A continuing trend was the concentrated flow of capital to multi-family and industrial properties driven by housing shortages, and an accelerated changing retail environment towards online merchants. And, a tepid demand for office, retail, and hospitality due to lingering challenges facing those sectors continued. Lenders remain selective on retail as the industry continues to struggle with clicks vs bricks dynamics exacerbated by Covid restrictions. Office is hampered by the slow return-to-work and uncertainty of how hybrid working will impact demand for space. Hospitality was hardest hit in 2020. Although there has been notable recovery, performance remains uneven depending on the market and hotel niche.

An emerging trend in 2021 that we expect to continue in 2022 was the surge in higher leverage floating rate full-term, interest-only acquisition bridge loans in the multifamily space. That activity runs contrary to typical patterns where buyers go “long and strong” when very low fixed rates can be locked in for many years. Buyers have preferred the much higher leverage points achieved with very flexible prepayment terms on the floating rate accommodating a greater range of near-term capital options.

Lenders view markets throughout the Western U.S. favorably, particularly growth markets such as Phoenix, Denver, Las Vegas, Salt Lake City, and all along the west coast. Lenders are keeping a watchful eye on urban centers, particularly those that have seen thousands of people who have relocated during the pandemic. Markets such as Los Angeles, San Francisco and Seattle remain vibrant with plenty of lender interest notwithstanding some outmigration.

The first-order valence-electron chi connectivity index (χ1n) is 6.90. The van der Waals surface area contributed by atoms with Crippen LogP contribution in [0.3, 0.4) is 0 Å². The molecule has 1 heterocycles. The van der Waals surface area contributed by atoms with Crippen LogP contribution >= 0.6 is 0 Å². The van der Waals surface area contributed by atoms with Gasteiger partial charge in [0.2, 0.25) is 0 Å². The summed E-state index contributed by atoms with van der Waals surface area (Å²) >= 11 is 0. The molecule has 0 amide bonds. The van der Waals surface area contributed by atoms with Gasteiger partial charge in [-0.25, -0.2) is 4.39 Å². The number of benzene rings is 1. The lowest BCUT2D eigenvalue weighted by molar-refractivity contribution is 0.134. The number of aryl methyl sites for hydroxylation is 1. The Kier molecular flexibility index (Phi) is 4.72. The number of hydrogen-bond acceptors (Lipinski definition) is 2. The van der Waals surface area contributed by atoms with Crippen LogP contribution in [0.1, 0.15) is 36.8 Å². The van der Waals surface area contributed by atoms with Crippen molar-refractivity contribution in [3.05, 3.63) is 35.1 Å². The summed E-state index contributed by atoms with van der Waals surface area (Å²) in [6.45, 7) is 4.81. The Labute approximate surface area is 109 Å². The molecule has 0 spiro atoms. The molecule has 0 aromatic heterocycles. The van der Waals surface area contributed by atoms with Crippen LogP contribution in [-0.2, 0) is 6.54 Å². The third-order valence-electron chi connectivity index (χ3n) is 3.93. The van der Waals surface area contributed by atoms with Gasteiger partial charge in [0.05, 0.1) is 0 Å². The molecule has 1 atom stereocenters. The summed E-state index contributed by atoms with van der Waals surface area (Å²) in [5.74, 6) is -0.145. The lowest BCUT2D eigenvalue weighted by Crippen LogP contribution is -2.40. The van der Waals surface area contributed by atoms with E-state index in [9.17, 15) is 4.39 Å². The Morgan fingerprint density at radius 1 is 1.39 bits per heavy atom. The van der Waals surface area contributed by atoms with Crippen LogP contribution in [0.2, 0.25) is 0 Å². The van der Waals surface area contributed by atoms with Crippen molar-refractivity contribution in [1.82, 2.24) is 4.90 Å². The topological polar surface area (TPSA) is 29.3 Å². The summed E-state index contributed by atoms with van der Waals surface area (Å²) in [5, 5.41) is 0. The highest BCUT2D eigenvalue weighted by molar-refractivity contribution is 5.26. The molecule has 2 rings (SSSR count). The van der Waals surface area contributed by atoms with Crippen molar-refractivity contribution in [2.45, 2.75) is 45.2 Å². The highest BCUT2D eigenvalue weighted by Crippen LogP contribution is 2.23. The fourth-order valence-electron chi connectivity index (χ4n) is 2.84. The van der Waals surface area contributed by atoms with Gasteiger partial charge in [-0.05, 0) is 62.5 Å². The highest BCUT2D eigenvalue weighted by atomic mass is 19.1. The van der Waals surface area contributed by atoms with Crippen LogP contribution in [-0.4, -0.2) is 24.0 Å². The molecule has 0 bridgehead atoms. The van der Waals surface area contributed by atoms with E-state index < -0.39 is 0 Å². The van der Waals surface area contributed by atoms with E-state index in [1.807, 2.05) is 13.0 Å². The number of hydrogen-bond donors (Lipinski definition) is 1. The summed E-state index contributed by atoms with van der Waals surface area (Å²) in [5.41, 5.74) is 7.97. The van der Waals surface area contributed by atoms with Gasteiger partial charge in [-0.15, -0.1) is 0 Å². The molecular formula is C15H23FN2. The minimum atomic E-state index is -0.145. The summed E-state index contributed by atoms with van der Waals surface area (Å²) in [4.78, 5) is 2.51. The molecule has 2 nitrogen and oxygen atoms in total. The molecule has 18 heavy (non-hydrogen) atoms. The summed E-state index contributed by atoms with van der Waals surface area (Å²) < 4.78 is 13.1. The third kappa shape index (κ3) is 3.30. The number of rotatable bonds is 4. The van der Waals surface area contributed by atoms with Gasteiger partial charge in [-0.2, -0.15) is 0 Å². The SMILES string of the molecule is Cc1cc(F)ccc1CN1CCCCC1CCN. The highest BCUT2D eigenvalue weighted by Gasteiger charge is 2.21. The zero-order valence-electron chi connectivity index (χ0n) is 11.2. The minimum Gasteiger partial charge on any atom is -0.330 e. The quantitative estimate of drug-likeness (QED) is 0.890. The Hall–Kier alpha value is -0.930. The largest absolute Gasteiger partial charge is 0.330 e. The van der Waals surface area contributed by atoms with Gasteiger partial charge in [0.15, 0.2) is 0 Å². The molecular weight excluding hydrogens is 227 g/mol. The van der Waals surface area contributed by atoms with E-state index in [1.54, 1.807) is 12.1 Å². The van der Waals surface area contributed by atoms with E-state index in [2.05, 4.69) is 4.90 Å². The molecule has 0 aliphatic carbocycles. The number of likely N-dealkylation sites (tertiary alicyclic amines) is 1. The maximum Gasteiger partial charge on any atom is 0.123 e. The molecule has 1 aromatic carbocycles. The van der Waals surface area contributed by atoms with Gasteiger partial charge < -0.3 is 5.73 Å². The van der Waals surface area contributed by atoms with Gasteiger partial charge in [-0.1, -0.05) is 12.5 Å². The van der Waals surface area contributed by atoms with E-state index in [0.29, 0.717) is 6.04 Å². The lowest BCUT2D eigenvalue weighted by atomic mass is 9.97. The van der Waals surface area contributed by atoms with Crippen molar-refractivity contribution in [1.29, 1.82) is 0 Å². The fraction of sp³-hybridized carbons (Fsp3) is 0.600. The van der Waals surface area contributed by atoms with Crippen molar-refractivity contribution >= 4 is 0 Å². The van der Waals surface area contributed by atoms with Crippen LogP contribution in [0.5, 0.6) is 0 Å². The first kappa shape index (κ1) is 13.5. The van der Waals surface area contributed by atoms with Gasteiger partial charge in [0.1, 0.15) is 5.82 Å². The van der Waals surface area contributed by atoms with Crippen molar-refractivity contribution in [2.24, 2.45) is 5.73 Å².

As the record-high financing activity suggests, there is still capital available for a variety of property types and locations. As the industry exhibited in 2020 and 2021, it is very capable of assessing each asset on its individual merits. It is true that retail, office, and hospitality in are harder to get done. But assets with a great location, strong sponsor, with demonstrable supply and demand elements can find attractive capital notwithstanding. It may require your full-service capital advisor to look harder and to comb through the life companies, banks, credit unions, CMBS lenders, agencies, and debt funds. If the deal makes sense, they should be able to find the right solution.

For example, Northmarq was recently engaged by a long-term client to find permanent debt options to refinance two office buildings in the San Diego area. The buildings were leased to about 80%, with some short-term rollover risk and low occupancies related to COVID restrictions. Northmarq took the deal to 36 lenders with most saying no pretty quickly. But, with hard work on the phones, we were able to tell the asset and sponsor story well enough to find three very good quotes. The combination of a good asset, sponsor, and a hard-working mortgage banker found the outliers and a competitive capital solution.

So, what surprises are ahead for 2022? More of the same with several potential headwinds. The biggest uncertainty is interest rates. The 10-year treasury has already moved up 40 bps from its recent low. With actual inflation occurring, the Federal Reserve has indicated that it will raise short term interest rates during 2022.

Borrowers have enjoyed artificially low interest rates over the past few, which has fueled transaction activity and cap rate compression. In many cases, borrowers have been securing rates in the 2.25 -3.50% range as compared to 3.75-4.50% that has been more the norm in recent history. The question is how much of an increase the real estate market can absorb before it slows down transaction activity.